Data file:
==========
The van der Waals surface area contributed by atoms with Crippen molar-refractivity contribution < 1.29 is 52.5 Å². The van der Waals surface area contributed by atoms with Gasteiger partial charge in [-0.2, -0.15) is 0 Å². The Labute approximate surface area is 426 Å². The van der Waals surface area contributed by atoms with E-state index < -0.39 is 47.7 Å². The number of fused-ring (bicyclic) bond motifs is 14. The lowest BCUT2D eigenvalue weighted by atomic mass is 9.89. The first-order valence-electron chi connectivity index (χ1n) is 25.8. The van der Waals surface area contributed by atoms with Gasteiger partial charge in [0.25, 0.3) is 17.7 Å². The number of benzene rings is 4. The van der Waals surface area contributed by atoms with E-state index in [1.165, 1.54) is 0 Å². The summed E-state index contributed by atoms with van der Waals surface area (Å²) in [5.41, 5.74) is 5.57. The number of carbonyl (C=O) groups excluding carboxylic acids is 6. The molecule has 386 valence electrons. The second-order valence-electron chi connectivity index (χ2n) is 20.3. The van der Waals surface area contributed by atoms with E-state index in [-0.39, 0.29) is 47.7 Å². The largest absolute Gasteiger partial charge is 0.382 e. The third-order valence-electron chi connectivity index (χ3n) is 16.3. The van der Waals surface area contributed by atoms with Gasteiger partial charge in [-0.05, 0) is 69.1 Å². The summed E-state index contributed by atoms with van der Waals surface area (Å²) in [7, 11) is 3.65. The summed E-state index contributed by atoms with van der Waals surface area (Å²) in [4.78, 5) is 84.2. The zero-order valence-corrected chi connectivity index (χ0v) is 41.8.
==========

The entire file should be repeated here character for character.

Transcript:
The van der Waals surface area contributed by atoms with Crippen molar-refractivity contribution < 1.29 is 52.5 Å². The van der Waals surface area contributed by atoms with Gasteiger partial charge in [-0.2, -0.15) is 0 Å². The Labute approximate surface area is 426 Å². The van der Waals surface area contributed by atoms with E-state index < -0.39 is 47.7 Å². The number of fused-ring (bicyclic) bond motifs is 14. The lowest BCUT2D eigenvalue weighted by atomic mass is 9.89. The first-order valence-electron chi connectivity index (χ1n) is 25.8. The van der Waals surface area contributed by atoms with Gasteiger partial charge in [0.25, 0.3) is 17.7 Å². The number of benzene rings is 4. The van der Waals surface area contributed by atoms with E-state index in [1.165, 1.54) is 0 Å². The summed E-state index contributed by atoms with van der Waals surface area (Å²) in [5.41, 5.74) is 5.57. The number of carbonyl (C=O) groups excluding carboxylic acids is 6. The molecule has 386 valence electrons. The second-order valence-electron chi connectivity index (χ2n) is 20.3. The van der Waals surface area contributed by atoms with E-state index in [-0.39, 0.29) is 47.7 Å². The largest absolute Gasteiger partial charge is 0.382 e. The third-order valence-electron chi connectivity index (χ3n) is 16.3. The van der Waals surface area contributed by atoms with Gasteiger partial charge in [-0.05, 0) is 69.1 Å². The summed E-state index contributed by atoms with van der Waals surface area (Å²) in [7, 11) is 3.65. The summed E-state index contributed by atoms with van der Waals surface area (Å²) in [4.78, 5) is 84.2. The zero-order valence-corrected chi connectivity index (χ0v) is 41.8.